Law Report: Same tests for legal aid and leave: Regina v Legal Aid Board, ex parte Hughes - Court of Appeal (Lord Donaldson of Lymington, Master of the Rolls, Lord Justice Staughton and Lord Justice Nolan)

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The 'prima facie arguable case' test applied by a single High Court judge in granting or refusing leave to apply for judicial review, and the 'legal merits' test applied by the Legal Aid Board in granting or refusing legal aid for such an application, were essentially the same.

In either case, a final decision should not be made if the information available was insufficient but there was a prospect of obtaining further information.

The Court of Appeal allowed an appeal by Gina Marie Hughes against the refusal of Mr Justice Kennedy to quash a decision of the board, refusing her legal aid to seek judicial review of a decision of Oldham Metropolitan Borough Council that she had become intentionally homeless.

George Warr (Oldham Law Centre) for the applicant; Charles Utley (Collyer-Bristow) for the board.

LORD DONALDSON MR said that after an initial refusal of legal aid by the board's deputy area director, Miss Hughes made a written application to a single High Court judge for leave to apply for judicial review of the council's decision.

Mr Justice Popplewell granted leave. She then appealed to the board's area appeal committee against the deputy area director's refusal of legal aid.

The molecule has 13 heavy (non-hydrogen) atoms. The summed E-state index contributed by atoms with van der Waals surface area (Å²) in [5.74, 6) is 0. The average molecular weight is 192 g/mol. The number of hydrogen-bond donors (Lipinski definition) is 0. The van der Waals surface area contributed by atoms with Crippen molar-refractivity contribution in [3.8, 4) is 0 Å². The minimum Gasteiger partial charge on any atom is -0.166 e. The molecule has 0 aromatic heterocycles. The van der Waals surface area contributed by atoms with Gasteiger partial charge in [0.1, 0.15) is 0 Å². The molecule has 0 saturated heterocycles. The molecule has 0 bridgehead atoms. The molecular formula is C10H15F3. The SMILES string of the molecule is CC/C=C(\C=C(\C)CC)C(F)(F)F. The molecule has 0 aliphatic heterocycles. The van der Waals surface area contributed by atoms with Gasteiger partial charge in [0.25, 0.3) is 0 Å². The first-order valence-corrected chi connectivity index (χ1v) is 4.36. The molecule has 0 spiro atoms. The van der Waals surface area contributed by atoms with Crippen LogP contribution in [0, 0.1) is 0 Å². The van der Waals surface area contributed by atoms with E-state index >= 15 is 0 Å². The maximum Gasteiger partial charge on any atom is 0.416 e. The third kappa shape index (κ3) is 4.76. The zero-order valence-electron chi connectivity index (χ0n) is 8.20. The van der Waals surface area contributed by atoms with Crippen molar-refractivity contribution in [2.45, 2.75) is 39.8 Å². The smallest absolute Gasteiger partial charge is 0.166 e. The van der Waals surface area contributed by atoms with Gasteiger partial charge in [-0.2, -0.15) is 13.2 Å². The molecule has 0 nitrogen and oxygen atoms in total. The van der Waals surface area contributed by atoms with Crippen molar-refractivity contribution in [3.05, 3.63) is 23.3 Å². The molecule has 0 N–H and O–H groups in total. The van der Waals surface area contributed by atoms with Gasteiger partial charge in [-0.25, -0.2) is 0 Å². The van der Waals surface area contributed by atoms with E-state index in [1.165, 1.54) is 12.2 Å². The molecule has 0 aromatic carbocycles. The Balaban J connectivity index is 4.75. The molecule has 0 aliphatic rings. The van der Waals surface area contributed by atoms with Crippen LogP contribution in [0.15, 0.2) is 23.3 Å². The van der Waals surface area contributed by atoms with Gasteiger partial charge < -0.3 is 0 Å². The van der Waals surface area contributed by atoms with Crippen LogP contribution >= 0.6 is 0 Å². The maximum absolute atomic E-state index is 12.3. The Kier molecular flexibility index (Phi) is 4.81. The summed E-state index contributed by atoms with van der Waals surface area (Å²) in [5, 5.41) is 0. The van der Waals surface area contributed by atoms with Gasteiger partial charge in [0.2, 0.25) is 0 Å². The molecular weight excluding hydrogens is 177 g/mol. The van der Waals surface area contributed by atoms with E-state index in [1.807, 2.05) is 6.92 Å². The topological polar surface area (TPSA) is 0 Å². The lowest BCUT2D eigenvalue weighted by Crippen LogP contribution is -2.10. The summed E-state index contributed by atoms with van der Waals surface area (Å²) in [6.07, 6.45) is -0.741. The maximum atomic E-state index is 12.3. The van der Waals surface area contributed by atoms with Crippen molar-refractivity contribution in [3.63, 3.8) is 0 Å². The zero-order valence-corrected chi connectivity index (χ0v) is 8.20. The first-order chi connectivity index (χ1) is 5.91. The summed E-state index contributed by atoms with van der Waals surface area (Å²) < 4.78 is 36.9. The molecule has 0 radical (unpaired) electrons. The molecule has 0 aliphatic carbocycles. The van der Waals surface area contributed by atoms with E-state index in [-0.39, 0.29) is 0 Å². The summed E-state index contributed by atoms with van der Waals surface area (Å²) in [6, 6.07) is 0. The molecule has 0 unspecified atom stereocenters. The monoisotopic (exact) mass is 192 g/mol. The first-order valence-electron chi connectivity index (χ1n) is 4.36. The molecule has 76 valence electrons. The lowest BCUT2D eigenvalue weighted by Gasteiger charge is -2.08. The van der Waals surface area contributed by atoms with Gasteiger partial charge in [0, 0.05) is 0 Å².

Such an appeal was by way of a reconsideration. The material before the committee was the same as before, but it also knew Mr Justice Popplewell had granted leave.

The committee nevertheless refused legal aid. Applying the 'legal merits' test under section 15(2) of the Legal Aid Act 1988, it held that the applicant's prospects of success were too small.

Mr Justice Kennedy refused to interfere with that decision, on the basis that the tests to be applied by a single judge and by the board were not the same, and in any event the board had to form its own judgment.

His Lordship accepted that it was for the committee to make up its own mind, but not that the test it had to apply was essentially any different from that applied by the judge.

On an ex parte application, the judge should only grant leave if, prima facie, there was already an arguable case for granting the relief sought. Equally, it was only when prima facie there was clearly no arguable case that leave should be refused ex parte.

The judge was asking himself whether an applicant's case was such that he had reasonable grounds for being given leave to bring proceedings which would inevitably involve the respondent in costs and administrative uncertainty.

The committee was asking itself whether an applicant had reasonable grounds for being granted representation under the Legal Aid Scheme which would probably, if not inevitably, involve some cost to the public purse.

In form they were different questions but in substance they were not. That the committee could take a different view from the judge was not in doubt, but it would rarely do so.

In the present case, both Mr Justice Popplewell and the committee had based their decisions on inadequate information.

The judge should have adjourned the application for an inter partes hearing to get more information from the council. The committee should have considered granting limited legal aid for this purpose.